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Interaction Between the Effects of pH and Density on Growth and Development in Rana Temporaria L. Tadpoles
C. P. Cummins
Vol. 3, No. 1 (1989), pp. 45-52
Published by: British Ecological Society
Stable URL: http://www.jstor.org/stable/2389674
Page Count: 8
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The common frog (Rana temporaria L.) occurs in areas where waters are naturally acid and where breeding sites are susceptible to acidification from anthropogenic sources. Acid conditions have been shown to cause embryo mortality. They can also delay metamorphosis and reduce size at metamorphosis among individual tadpoles. Time of metamorphosis and size at metamorphosis may also be influenced by crowding effects. It is conceivable that reductions in tadpole density arising from embryo mortality will offset depressant effects of acid conditions on individual tadpoles. Furthermore, interactions among tadpoles may be modified by individuals' responses to acid conditions. To investigate such possible effects, common frog tadpoles were raised to metamorphosis in the laboratory at three densities (4, 8 and 16 tadpoles litre-1) and two levels of pH (nominally pH 4 and pH 7) on a limiting ration. Overall, the effects of density on size at metamorphosis and time of metamorphosis far outweighed those of low pH. The depressant effect of low pH on mean development rate and mean size at metamorphosis decreased with increasing tadpole density. Low pH accentuated hierarchical effects within density replicates, and dominant tadpoles suffered little or no net retardation of growth or development due to low pH. Tadpoles which grew and developed rapidly at low pH suffered debilitating limb deformities. The implications of these interactive effects of density and pH are discussed in the context of freshwater acidification and its possible effects on frog populations. The response of individuals in a group is likely to be more important than the mean response of the group.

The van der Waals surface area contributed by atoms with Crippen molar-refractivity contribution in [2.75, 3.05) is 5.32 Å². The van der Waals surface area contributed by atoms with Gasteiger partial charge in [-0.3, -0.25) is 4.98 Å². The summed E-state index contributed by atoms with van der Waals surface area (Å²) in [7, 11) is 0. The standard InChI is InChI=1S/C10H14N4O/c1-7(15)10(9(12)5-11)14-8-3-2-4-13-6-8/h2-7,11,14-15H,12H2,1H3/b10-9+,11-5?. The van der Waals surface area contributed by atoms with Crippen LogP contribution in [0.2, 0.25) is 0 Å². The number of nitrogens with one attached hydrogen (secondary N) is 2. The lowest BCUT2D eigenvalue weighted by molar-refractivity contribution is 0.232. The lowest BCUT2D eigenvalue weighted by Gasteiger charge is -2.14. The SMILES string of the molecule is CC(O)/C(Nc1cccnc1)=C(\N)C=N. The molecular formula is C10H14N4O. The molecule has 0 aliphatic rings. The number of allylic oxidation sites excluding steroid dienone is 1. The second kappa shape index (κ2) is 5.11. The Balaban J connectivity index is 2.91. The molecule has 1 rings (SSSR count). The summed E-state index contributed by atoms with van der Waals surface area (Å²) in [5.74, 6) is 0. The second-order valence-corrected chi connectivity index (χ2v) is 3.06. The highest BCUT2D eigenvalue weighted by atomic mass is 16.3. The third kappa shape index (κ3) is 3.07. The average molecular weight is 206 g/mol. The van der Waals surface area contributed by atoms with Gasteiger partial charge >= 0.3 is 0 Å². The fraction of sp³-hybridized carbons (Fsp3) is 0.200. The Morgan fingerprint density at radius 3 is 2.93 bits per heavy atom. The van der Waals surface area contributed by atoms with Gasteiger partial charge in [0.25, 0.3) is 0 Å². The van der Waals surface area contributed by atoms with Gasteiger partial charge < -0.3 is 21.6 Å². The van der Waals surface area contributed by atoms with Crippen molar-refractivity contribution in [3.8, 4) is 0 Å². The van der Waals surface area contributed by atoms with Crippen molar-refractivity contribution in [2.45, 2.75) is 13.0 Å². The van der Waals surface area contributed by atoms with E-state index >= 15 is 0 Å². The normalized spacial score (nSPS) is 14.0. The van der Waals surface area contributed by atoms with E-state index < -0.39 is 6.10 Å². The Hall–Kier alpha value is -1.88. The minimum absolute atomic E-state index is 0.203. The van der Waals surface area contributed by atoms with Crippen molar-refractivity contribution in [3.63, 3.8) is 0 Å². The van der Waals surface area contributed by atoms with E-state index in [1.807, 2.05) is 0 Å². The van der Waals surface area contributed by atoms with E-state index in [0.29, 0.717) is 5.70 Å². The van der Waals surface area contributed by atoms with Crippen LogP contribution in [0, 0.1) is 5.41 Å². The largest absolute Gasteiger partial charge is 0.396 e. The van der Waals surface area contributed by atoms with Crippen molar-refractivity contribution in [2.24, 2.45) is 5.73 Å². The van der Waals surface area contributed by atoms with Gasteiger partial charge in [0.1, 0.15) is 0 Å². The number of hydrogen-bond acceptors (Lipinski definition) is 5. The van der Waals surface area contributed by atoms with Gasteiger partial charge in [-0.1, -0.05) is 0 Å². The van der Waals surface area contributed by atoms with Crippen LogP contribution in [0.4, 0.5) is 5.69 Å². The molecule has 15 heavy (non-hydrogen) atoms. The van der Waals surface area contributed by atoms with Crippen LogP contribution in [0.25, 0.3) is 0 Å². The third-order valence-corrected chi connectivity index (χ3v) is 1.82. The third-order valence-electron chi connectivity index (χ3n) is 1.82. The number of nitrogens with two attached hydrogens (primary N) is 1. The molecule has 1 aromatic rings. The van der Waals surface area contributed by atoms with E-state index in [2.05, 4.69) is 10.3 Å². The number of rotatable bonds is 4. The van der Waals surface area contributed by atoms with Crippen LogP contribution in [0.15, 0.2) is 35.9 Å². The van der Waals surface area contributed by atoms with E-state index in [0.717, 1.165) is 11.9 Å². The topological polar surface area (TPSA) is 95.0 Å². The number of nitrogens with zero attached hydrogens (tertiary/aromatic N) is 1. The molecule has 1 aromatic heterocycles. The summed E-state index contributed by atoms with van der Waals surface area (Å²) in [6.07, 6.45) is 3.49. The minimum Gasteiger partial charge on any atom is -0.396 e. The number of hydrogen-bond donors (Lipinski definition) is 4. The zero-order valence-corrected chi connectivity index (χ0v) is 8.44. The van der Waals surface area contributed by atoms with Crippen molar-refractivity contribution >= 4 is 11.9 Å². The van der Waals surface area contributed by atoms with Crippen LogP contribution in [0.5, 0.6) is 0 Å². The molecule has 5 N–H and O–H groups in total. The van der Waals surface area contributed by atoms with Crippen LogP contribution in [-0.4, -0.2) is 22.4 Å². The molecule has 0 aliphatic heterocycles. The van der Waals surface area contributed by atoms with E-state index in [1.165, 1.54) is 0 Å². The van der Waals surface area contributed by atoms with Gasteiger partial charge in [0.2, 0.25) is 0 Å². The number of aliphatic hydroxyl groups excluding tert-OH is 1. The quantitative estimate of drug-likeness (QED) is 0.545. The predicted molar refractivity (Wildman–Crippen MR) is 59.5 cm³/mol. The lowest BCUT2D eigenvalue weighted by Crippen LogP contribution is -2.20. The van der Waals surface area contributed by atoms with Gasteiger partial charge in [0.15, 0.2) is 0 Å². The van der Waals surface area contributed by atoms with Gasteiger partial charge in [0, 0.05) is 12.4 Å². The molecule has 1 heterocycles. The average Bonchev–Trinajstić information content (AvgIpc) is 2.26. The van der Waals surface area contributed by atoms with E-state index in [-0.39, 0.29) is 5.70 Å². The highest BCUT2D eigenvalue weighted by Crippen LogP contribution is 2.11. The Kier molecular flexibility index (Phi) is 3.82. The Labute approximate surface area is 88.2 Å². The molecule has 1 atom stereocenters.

Functional Ecology © 1989 British Ecological Society